Rafael Nadal is one step away from another clay court title and will play for the Barcelona Open crown on Sunday against fellow Spaniard David Ferrer in a rematch of the 2011 final.
Nadal rolled past countrymate Fernando Verdasco, 6-0, 6-4, in the second of Saturday's semifinals after Ferrer gutted out a 7-6 (7-2), 7-6 (7-5) win over Canada's Milos Raonic in the opener.
It will be a familiar final on the red clay at the Real Club, as the two will meet for the title for a fourth time. Nadal prevailed in 2008, 2009 and again last year when the Mallorcan posted a 6-2, 6-4 triumph to improve to 13-4 in the all-time series.
In addition to the dominant overall mark, Nadal has won each of the last 10 meetings on clay. The lone Ferrer win on the slow surface came back in the first-ever meeting between the two, a three-set triumph in the 2004 Stuttgart quarterfinals.
Ferrer's other three wins in the 17-match series have come on hard courts.
Nadal, of course, is the "King of Clay." Of his 47 career titles, a whopping 33 have come on the surface. He won his eighth straight Monte Carlo crown last week and on Sunday will try to win the Barcelona title for the seventh time.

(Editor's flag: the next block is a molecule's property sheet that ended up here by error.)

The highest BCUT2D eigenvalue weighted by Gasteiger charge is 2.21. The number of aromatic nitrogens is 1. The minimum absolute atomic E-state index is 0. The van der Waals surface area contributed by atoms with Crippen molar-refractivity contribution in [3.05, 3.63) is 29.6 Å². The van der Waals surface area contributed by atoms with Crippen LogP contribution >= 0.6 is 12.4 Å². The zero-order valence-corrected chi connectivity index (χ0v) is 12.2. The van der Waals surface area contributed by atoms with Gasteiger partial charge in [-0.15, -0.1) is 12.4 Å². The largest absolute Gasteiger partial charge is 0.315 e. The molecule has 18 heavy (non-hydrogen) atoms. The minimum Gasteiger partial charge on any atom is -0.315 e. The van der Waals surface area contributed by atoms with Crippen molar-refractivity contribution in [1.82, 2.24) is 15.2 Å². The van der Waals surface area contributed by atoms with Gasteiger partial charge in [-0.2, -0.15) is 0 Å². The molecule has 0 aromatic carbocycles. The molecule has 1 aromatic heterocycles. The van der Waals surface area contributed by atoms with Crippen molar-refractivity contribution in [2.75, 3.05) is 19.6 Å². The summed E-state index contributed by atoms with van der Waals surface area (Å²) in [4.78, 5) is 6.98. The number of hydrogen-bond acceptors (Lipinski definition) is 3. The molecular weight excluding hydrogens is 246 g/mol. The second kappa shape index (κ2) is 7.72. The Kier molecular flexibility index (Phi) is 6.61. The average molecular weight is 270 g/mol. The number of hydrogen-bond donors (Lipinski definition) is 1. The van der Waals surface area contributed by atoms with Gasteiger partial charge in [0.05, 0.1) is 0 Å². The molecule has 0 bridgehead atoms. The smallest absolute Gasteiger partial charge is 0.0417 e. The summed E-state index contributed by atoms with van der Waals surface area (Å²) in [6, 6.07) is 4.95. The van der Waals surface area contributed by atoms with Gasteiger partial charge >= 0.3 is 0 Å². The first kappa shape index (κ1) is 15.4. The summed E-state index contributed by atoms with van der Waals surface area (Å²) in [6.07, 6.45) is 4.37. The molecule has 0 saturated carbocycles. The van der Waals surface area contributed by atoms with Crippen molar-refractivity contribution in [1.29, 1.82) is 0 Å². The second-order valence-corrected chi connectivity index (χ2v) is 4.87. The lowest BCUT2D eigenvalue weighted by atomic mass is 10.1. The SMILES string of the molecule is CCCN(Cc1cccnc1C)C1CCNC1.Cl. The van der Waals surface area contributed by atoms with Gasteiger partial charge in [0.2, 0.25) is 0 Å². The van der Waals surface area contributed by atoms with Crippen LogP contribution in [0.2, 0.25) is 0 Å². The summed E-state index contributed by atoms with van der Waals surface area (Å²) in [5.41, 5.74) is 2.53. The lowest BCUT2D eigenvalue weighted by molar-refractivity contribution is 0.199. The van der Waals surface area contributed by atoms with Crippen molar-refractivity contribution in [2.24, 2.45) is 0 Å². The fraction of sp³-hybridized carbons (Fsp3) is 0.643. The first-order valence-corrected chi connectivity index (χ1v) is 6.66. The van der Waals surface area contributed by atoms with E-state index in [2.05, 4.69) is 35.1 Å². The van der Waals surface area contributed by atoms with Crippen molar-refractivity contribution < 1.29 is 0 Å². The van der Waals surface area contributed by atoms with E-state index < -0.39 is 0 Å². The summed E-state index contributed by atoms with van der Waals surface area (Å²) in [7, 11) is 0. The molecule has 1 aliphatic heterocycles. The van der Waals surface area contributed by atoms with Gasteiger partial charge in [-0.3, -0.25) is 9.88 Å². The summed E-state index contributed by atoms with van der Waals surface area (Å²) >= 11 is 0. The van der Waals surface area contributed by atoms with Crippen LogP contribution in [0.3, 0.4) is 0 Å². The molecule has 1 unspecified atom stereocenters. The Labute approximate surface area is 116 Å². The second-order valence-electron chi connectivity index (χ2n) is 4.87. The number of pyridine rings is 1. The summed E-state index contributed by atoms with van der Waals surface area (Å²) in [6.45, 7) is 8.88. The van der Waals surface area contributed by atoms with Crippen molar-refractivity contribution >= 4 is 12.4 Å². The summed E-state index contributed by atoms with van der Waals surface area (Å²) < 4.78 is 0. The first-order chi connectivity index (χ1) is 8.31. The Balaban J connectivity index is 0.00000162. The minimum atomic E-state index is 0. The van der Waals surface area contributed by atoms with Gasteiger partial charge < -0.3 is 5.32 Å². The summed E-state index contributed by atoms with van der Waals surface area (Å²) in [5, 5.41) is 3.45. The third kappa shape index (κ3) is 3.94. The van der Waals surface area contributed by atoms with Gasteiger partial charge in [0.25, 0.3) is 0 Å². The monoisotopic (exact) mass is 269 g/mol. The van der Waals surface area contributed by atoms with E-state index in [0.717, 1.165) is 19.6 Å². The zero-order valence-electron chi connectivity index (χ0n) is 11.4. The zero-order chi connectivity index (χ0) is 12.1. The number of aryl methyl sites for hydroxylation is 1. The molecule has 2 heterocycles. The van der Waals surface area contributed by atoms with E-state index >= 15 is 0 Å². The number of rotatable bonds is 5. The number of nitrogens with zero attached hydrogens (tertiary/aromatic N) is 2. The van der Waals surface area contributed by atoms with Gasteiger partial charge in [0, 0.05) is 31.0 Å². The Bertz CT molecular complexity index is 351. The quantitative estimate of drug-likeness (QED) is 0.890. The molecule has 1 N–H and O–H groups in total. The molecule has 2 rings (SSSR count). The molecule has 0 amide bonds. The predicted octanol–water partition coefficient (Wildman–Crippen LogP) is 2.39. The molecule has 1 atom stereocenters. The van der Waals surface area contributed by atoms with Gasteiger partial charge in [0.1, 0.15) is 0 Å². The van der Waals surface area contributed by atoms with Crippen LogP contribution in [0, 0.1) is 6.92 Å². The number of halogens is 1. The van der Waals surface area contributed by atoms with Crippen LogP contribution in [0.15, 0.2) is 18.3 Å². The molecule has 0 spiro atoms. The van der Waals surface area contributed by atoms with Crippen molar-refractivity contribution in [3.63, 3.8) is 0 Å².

In addition to his wins over Ferrer, the 10-time Grand Slam champ also captured this French Open tuneup in 2005, '06 and '07. He has won 76 straight matches on clay in the month of April.
Saturday's trouncing of Verdasco started with a 29-minute first set, in which Nadal dropped just five points on serve. He picked up just one break in the second, converting in the fifth game en route to finishing the rout in a mere 85 minutes.
Ferrer had a much more difficult time on Saturday against Raonic, who knocked out Andy Murray in the quarterfinals. Raonic failed on four break-point chances in the first set and had to save six against his own serve, then watched Ferrer dominate the tiebreak by winning the first six points. The second set also went on serve before Ferrer again prevailed in the tiebreak.
Sunday's final will be the fourth of the year for the sixth-ranked Ferrer, who won titles in Auckland, Buenos Aires and Acapulco before the first week of March had concluded. He was a surprise loser in his first match last week in Monte Carlo, falling to Thomaz Bellucci.
The 30-year-old veteran has a 28-4 match record this season.
Sunday's winner will claim $398,000.